A more abstract view of the generalized
Part of the generalized
open() problem is that
open()s silently cross what I will call 'security
contexts'. Here a security context is both what you can do and where
the data is coming from; read versus write versus run a pipe, local
files versus remote URLs, and so on.
When something is security sensitive (and
open() is here), it should
either be explicit about what security context it is operating in,
or it should at least be explicit about the fact that it is crossing
them. In other words, this is one of the places where you deliberately
want to break abstractions, so that there is no possibility of code
accidentally operating in the wrong security context.
(I suspect that these things sneak into languages partly because the language designers did not see them as crossing security boundaries, and in part I think this may be because security boundaries sometimes only become obvious with painful experience. After all, no one deliberately puts security holes in their language or their library.)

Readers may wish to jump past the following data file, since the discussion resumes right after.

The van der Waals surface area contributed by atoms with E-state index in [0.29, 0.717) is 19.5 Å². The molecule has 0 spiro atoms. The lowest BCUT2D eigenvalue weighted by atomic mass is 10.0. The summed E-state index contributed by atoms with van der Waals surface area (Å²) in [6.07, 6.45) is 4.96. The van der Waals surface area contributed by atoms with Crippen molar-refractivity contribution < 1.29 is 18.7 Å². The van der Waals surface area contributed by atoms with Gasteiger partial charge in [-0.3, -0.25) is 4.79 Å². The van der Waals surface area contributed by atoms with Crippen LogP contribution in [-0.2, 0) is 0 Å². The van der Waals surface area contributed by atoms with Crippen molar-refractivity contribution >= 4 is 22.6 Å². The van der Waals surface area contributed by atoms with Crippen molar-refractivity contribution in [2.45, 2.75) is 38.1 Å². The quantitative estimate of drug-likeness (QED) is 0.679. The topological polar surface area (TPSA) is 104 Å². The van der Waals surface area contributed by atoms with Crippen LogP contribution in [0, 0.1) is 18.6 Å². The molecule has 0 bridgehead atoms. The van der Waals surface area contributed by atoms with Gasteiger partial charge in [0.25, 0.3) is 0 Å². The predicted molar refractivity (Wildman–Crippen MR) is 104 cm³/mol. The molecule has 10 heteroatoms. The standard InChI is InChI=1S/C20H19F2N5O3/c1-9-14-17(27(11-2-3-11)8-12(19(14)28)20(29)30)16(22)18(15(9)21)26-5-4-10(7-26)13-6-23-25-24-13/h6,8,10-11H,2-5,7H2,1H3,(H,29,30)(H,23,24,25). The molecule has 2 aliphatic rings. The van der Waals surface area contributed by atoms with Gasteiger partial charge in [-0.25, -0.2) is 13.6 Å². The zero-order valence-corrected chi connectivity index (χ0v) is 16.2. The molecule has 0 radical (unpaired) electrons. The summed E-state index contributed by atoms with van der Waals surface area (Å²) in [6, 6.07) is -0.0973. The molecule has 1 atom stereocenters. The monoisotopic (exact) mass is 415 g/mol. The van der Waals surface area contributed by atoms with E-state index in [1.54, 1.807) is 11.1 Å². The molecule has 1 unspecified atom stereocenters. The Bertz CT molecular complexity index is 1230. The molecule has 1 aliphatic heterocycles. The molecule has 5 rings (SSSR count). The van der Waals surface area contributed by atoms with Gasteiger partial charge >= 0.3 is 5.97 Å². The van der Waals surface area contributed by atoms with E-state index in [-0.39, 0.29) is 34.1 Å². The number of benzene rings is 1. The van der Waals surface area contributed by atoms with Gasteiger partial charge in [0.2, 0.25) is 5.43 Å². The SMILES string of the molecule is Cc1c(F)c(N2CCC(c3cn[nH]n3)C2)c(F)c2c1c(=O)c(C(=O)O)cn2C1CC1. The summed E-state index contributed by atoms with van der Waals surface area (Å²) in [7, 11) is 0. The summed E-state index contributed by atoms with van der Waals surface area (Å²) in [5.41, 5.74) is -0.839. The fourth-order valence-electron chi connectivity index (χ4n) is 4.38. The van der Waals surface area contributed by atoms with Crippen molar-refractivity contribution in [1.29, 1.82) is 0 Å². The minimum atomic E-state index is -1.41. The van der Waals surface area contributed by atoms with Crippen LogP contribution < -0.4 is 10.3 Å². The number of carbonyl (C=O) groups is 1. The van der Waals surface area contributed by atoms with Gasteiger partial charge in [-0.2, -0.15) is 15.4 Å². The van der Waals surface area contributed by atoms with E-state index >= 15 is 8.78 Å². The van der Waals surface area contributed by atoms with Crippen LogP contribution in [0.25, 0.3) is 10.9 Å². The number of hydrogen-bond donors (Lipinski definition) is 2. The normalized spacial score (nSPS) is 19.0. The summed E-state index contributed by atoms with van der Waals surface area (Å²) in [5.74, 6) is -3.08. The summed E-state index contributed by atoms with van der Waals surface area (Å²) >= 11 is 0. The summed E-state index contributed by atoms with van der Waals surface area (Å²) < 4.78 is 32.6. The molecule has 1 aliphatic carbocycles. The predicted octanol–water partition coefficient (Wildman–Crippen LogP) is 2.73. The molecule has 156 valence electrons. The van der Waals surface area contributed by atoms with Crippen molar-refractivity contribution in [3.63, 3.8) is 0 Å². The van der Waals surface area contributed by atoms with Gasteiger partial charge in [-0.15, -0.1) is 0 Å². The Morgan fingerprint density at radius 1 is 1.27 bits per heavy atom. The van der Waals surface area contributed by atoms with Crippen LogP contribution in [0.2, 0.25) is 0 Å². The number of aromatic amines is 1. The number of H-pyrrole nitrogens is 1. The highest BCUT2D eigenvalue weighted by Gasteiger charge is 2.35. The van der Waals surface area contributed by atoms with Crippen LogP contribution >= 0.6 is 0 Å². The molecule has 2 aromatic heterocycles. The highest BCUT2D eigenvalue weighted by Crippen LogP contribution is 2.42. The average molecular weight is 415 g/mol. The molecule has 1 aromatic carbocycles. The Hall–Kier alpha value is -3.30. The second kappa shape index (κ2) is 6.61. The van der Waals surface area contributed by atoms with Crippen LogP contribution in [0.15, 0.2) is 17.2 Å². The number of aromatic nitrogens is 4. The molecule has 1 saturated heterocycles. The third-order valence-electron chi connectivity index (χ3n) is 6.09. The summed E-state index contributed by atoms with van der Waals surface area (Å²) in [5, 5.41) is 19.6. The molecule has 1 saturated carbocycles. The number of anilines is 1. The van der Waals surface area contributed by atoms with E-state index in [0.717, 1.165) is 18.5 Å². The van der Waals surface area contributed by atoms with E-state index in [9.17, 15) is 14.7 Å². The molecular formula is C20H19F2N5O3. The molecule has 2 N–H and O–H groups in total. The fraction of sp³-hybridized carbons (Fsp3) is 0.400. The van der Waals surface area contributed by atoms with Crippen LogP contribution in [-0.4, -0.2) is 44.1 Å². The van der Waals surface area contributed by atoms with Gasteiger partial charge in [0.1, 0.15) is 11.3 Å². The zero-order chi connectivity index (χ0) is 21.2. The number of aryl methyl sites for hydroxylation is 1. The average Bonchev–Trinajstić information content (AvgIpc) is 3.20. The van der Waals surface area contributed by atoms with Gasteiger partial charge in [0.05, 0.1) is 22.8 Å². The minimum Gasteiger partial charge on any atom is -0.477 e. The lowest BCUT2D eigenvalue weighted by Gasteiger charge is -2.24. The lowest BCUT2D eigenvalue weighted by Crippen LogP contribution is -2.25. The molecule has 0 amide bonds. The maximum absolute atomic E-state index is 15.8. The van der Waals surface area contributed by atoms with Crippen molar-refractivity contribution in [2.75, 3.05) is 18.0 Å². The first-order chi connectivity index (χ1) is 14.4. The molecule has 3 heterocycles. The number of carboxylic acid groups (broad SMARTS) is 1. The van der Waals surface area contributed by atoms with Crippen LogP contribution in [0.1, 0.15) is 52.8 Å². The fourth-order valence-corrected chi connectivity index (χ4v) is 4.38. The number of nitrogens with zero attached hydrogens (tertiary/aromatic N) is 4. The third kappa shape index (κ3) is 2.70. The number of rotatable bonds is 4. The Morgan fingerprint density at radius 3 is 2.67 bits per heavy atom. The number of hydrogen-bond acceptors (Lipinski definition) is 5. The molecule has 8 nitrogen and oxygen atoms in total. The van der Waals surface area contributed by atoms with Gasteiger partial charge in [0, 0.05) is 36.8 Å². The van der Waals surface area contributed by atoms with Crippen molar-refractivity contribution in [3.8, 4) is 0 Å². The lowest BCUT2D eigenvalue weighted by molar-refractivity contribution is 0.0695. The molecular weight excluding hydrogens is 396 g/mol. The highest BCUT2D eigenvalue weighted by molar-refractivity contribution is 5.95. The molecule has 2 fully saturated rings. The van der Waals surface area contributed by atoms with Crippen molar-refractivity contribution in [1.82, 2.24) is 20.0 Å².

open()'s are dangerous
A number of languages have
open() functions that are generalized by
default; they open more than plain files, sometimes far more. Such
functions are dangerous bear traps lying in wait for the unwary and
insufficiently paranoid, because what the programmer thinks is a simple
file open may be something very different and more dangerous. In
turn, this means that all an attacker needs to do is find some way to supply a 'file name' that your program
will try to open.
There's two core problems: the generality is implicit, not explicit, and
it is in what you use for a common case that neither needs nor wants the
generality. This means that the full potential of what the code can do
is not immediately obvious when you read (or write) '
and that you will be writing it a lot. Adding to the problem is that
this is a hard mistake to notice. Your code works; it just has extra
'features' that you don't actually want.
(Even if there is a way to be explicit, people are lazy and sooner or later someone is going to use the implicit way when they shouldn't have.)
As you may have gathered, I don't particularly like such
feel that they are a prime example of an error-prone interface.